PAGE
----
Valentine's Day dilemma: How much to spend, handling Ash Wednesday and the day of love


KALAMAZOO, Mich. (NEWSCHANNEL 3) - Love is in the air as many Americans celebrate that special someone, but cupid's arrow may puncture your wallet instead of your heart this Valentine's Day!

Americans are expected to spend about $19.5 billion. A National Retail Federation survey breaks down where that money will go:

  • $4.7 billion - jewelry
  • $3.7 billion - an evening out
  • $2 dollars - flowers
  • $1.9 billion - clothes
  • $1.8 billion dollars - Valentine's Day candy

A new study out of Carnegie Mellon University finds romantic staples like red roses, a box of chocolates or even diamond jewelry are not necessarily the best gifts to give. The research shows givers too often focus on creating that "wow" moment, but they should be buying what the recipient really wants or needs.

"There's a whole host of different errors that people make but they all fall into the broad category of giving gifts that put a smile on somebody's face -- but aren't all that useful,” said Jeff Galak, an assoc. professor of marketing at Carnegie Mellon. "I doubt you remember the box of chocolates; but you may remember that really special customized matching luggage tags that your wife gave you that you're always with, always using and something that you really enjoy."

This Valentine’s Day could also pose a problem for many Christians. For the first time since 1945, Ash Wednesday and Valentine’s Day are falling on the same day.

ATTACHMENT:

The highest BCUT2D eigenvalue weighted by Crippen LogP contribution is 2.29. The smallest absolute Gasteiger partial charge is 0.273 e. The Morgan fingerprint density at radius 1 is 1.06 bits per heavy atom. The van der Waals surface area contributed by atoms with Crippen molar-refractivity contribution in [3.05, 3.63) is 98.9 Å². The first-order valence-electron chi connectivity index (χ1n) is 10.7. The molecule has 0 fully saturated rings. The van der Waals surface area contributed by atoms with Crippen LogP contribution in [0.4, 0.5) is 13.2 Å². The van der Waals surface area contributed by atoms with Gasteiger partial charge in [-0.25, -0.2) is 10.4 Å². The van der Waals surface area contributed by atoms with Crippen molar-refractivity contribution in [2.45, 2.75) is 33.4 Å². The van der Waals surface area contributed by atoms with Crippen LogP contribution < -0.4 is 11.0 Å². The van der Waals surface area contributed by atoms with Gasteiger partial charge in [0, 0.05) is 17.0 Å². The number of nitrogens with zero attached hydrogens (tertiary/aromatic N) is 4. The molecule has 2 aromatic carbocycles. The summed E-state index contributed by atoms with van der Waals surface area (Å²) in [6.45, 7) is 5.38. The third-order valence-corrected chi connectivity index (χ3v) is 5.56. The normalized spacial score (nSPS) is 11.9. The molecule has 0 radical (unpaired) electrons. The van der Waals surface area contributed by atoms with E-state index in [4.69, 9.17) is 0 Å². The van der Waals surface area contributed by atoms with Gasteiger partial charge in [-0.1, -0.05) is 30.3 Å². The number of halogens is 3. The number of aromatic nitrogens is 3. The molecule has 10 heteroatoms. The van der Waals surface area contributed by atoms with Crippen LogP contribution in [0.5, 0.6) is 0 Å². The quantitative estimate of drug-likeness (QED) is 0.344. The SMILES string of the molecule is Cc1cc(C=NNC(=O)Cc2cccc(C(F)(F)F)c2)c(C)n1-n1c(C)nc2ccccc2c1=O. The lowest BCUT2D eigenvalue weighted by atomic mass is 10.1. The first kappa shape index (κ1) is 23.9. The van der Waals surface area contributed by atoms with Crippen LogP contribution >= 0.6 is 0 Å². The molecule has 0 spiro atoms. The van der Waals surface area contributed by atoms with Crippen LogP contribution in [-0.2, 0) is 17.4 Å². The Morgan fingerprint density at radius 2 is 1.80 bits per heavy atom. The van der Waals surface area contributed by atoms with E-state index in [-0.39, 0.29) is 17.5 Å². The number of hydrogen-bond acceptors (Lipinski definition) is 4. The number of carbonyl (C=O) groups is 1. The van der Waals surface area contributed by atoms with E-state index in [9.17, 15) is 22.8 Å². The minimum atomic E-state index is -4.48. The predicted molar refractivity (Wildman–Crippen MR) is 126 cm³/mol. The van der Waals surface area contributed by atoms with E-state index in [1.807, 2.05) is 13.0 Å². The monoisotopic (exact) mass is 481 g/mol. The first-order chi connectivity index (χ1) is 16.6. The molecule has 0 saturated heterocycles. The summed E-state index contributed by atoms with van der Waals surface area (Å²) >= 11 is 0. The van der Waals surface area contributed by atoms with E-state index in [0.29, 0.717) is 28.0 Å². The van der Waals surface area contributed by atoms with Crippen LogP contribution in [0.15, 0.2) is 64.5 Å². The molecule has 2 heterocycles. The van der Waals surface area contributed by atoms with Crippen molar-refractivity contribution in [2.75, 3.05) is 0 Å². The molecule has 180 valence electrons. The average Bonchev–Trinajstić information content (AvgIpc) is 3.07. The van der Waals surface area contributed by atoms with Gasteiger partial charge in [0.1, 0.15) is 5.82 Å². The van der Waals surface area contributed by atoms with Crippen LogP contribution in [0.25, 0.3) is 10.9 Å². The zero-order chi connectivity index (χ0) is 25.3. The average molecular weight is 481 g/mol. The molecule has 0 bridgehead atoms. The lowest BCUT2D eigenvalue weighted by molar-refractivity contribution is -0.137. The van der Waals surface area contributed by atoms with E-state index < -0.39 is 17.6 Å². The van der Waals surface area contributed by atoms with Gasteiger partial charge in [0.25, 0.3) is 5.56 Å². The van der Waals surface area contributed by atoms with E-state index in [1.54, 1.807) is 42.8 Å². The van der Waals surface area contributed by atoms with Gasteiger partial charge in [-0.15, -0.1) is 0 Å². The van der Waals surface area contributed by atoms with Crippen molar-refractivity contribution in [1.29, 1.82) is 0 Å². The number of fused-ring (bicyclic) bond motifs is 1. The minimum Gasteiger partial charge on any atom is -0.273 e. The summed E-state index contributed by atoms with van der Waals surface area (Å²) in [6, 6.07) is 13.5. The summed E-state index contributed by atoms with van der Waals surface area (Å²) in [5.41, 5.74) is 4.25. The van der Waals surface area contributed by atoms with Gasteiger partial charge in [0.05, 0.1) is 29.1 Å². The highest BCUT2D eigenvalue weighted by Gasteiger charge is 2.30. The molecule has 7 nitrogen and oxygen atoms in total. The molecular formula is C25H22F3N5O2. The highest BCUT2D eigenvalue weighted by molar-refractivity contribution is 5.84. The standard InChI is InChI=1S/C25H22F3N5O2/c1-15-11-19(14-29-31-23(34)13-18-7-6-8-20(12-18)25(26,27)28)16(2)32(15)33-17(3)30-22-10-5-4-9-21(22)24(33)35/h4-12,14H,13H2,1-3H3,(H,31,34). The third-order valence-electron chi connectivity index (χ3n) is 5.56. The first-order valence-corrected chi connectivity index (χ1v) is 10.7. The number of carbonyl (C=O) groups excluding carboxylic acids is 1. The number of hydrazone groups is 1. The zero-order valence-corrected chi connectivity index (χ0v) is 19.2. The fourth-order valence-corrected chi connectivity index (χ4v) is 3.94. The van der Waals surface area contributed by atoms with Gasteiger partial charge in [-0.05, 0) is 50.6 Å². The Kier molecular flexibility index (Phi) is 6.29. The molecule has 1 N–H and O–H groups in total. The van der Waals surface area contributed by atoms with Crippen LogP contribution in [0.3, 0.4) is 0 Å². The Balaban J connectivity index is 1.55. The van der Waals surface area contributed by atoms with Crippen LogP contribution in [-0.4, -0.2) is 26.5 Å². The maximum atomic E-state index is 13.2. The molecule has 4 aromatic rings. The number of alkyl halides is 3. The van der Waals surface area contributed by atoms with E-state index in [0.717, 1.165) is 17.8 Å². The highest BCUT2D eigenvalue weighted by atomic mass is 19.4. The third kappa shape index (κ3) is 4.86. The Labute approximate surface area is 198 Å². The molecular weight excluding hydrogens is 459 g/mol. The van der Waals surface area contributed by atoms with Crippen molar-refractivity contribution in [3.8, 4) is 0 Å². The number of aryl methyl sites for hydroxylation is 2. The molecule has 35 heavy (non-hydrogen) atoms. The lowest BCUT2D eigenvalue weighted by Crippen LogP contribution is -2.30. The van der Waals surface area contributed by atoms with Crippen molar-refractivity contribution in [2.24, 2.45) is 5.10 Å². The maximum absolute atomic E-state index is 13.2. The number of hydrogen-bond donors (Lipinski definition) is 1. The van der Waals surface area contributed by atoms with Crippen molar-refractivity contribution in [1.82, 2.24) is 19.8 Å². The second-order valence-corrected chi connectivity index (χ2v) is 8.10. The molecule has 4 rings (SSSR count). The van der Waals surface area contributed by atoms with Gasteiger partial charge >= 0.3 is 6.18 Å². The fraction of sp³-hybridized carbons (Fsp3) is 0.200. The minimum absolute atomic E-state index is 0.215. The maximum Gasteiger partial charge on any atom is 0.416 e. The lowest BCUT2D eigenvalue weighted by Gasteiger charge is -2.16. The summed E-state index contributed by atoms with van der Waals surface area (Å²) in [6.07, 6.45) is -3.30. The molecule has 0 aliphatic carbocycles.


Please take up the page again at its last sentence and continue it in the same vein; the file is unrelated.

Spiritual leaders say you don’t necessarily have to choose between a day full of chocolates and champagne, and ashes and fasting. There is a way to balance the holidays.

Many spiritual leaders say it's okay for Christians to observe both Ash Wednesday and Valentine's Day on the same day this year. They said the two holidays don't have to conflict with each other because both are about love.

"For Christians and Catholics, the ultimate valentine is God sending Jesus to the world,” said Fr. Michael Miller, St. Margaret Mary Catholic Church in Chino, California.

Fasting and abstaining from meat are rituals many observe on Ash Wednesday, and priests say you can easily save your main meal for a dinner out. You might just have to save the chocolates for Thursday, though.

"To do their major meal at night with their special person, their husband or their wife or their family. They might even go out with foreheads that look dirty with ashes on them but some people don't like to wear it out so they might take it off,” said Fr. Mike Quinn, at Holy Family Church in Hannibal, Missouri.

Many restaurants say they were busy this past weekend and expect to be busy this coming weekend as well, as people move their celebrations to a time that doesn't conflict.

If you are wondering what big events are happening in West Michigan for Valentine's Day, check out the full list here.

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